Both President Bush and his challenger, Sen. John F. Kerry (D-Mass.), have included tax credits in their plans to slow the rising cost of health care and provide coverage for more Americans.

But the track record of an existing health care tax credit, designed to help an estimated 250,000 manufacturing workers who lost their jobs to foreign competition, is not encouraging, policy experts say.

Congress in 2002 enacted the health coverage tax credit to cover 65 percent of the health insurance premiums of those eligible. But despite efforts by Bush administration and state-level officials to publicize the benefit, only a small fraction of the expected beneficiaries have claimed the credit, officials said.

According to the IRS and the Government Accountability Office, about 12,500 taxpayers claimed the health coverage tax credit on their 2003 returns and 6,000 more took it as an advance payment, or partly in advance and partly when they filed their returns.

They received $37 million in benefits, which averaged between $168 and $231 a month per recipient, the GAO said. That's in contrast to the $294 million the program was expected to cost that year.

The GAO noted that it cost the IRS $69 million to set up an office to administer the credit, and that it would cost the tax agency about $40 million a year to operate its part of the program.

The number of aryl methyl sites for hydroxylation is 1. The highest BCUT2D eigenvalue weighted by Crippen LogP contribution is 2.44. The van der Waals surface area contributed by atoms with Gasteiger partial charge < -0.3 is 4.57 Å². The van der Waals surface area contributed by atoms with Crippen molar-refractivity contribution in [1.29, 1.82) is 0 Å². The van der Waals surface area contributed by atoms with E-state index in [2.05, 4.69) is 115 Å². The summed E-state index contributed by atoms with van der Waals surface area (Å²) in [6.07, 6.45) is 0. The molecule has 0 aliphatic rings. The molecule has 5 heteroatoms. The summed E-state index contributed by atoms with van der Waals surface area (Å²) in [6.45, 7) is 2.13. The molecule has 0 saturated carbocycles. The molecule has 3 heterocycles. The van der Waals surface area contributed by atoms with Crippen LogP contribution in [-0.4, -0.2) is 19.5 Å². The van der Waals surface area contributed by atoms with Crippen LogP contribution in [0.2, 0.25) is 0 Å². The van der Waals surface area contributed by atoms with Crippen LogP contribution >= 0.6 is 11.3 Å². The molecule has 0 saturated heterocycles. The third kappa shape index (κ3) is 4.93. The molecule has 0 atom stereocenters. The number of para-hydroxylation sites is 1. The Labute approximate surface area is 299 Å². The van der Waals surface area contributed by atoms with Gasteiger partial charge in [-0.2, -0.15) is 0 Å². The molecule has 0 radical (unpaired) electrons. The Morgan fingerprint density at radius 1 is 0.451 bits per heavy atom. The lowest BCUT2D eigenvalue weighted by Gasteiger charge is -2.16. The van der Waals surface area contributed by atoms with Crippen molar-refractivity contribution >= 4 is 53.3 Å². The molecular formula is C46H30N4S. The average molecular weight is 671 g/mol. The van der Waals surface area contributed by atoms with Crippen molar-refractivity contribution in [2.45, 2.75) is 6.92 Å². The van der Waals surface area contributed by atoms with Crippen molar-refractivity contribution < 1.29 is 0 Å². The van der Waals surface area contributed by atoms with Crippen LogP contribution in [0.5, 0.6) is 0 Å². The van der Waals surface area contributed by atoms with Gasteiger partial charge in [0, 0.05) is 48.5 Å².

This year, about 13,000 are enrolled in the advance payment program. It's unclear how many more will claim the credit when they file next spring, but the number "remains a small portion of those initially identified . . . as eligible," the GAO said in a recent report. Taxpayers have the option of waiting until the end of the year to claim the credit, so the figures may rise in spring when returns come in.

The GAO report said 505 people in Virginia were enrolled in July out of an eligible 6,541. In Maryland, 577 enrolled out of 5,269 eligible. In the District, none of the 86 people considered eligible applied for the credit.

Critics of the program say the response has been limited because the credit is too complex and places too much burden on the intended beneficiaries. It can take months for an application to go through several layers of review at the state and federal levels, and during that time, the jobless person must pay the entire insurance premium -- something many cannot do.

Government agencies and advocacy groups blame one another for the problems. The Labor Department said it merely certifies the employers for general eligibility; the IRS said it is simply enforcing the law; an AFL-CIO official said "there is something drastically wrong with the implementation of the program," and a Virginia Employment Commission official said, "There's enough blame to go around."

Stan Dorn of the Economic & Social Research Institute, a research group focusing on the improvement of social service programs, concluded in a recent report that the credit could be made more generous and easier to claim. "If policymakers wish to adjust [the credit] to better accomplish key policy goals, viable strategies are available," he said. A bipartisan effort to enlarge the credit and ease eligibility rules failed in the Senate last spring.

The credits "provide the first test of whether the uninsured can be helped effectively" by credits that are both refundable -- meaning they are paid whether or not the person owes taxes -- and that are paid directly to insurers, Dorn said. This is a "policy mechanism that has been included, perhaps more than any other, in proposals by both Democrats and Republicans to cover millions of uninsured Americans," Dorn said.